My great friend Scott Holdaway had volunteered to crew me this year. He'd been to Greece before, but not Spartathlon, though he'd crewed me at many other races. Spartathlon is a race you can do without crew, with aid stations every couple of miles and the ability to leave drop bags anywhere you want. And indeed I'd run without crew in 2016. But having a crew definitely gives you more flexibility, as well as moral support. So I was delighted Scott had offered. He arrived in time to join me on Spetses for a day, but the day was cut short: the weather turned and all the ferries were canceled due to high winds! We had planned to take the Wednesday afternoon ferry back to Piraeus and join the rest of the US team in the Athens suburb of Glyfada that evening. Instead we had to scramble to get on a "water taxi" Wednesday morning for a short trip to the nearest mainland port, Kosta, which meant a long bus ride back to Athens. We got out just in time. Any later and we might have been stuck on Spetses for days.
Scott in Spetses – we did get in one decent bike ride

We arrived in Glyfada in time for me to check in and pick up all of my race stuff, avoiding the longer lines on Thursday. I saw a few other Americans, but I guess they were slowly trickling in. But the British team, also lodged in the same hotel as us this year, was out in full force. I have many friends on the British team, and I found myself spending most of my pre-race time with them, meeting new members. The first evening I realized with a shock that the guy across the table from me was John Volanthen, famous for being the first rescue diver to reach the Thai children trapped in a cave earlier this year.



I did catch American John Fegyveresi, someone I'd been wanting to meet for quite a while, as he arrived that evening. He features in the Barkley documentary movie, as one of the finishers. At the time he finished I compared our ultrasignup profiles, and was delighted to see that they were very similar – except that he'd finished Barkley! That is a very, very exclusive club (and one I am still too scared to try to join). This would be his first Spartathlon, though he'd been trying to get in for a few years.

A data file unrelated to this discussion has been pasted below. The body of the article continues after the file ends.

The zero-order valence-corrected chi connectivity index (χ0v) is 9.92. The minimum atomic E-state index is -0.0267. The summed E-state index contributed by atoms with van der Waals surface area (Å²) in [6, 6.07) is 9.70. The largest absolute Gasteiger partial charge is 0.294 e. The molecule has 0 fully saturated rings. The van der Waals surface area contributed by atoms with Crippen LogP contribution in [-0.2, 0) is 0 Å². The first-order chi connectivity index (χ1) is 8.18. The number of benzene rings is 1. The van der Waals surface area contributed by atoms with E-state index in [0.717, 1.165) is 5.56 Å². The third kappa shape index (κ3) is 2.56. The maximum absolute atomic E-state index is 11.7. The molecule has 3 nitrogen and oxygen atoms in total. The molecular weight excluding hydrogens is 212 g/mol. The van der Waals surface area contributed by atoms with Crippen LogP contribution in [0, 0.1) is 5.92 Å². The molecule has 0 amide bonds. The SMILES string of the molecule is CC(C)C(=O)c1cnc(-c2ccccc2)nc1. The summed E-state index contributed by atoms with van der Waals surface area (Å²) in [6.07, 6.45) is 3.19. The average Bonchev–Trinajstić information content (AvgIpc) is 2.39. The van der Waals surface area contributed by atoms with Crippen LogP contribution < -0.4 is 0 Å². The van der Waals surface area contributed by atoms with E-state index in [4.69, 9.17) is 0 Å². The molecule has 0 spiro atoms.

The American team veterans were team organizer Andrei Nana (here to run his 6th(!) consecutive Spartathlon, all successful so far), Will Rivera (who had run last year, but for Puerto Rico), Dean Karnazes (whose 2014 Spartathlon was chronicled in the movie The Road to Sparta and the unrelated book of the same name), Jon Olsen (2013 24-hour world champion, who had run Spartathlon but not finished in 2014), George Myers (who had run in 2015 but not finished), and myself. New this year were Matt Collins (winner of the 2017 Vol State 500K), Olaf Wasternack (fast marathoner and talented 24-hour runner), Eric Spencer, Alex Anyse, Otto Lam, William Corley, Thomas Jackson, the aforementioned John Fegyveresi, and Elaine Stypula (the only US woman this year, after a couple of others withdrew). Olaf had a clever race plan: he also wanted to run 27 hours, and decided I knew what I was doing, so he would stick with me through 100 miles! Great; that would be fun. Unfortunately he was recovering from a few weeks with bronchitis, adding an extra challenge. Thursday was a scramble as I went out for a morning tune-up run in 30-mph winds, then made my final decisions and sorted stuff into drop bags. In the afternoon we had the team photo, which was the only time all weekend that I saw Dean Karnazes. He signed some autographs and was then off for a TV interview. It would have been nice to have seen him with the rest of the team at least at some of the post-race celebrations.

At the pre-race briefing it was all about the impending "medicane", or Mediterranean tropical storm, dubbed Zorba. The forecast had continued to worsen and it now appeared we would face the brunt of it, running in a literal cyclone. There had been some concern that the course might be rerouted to avoid the mountain pass, or that the race might be canceled entirely. Fortunately for us, it appeared that liability issues in Greece are not the same as in the US; the show would go on.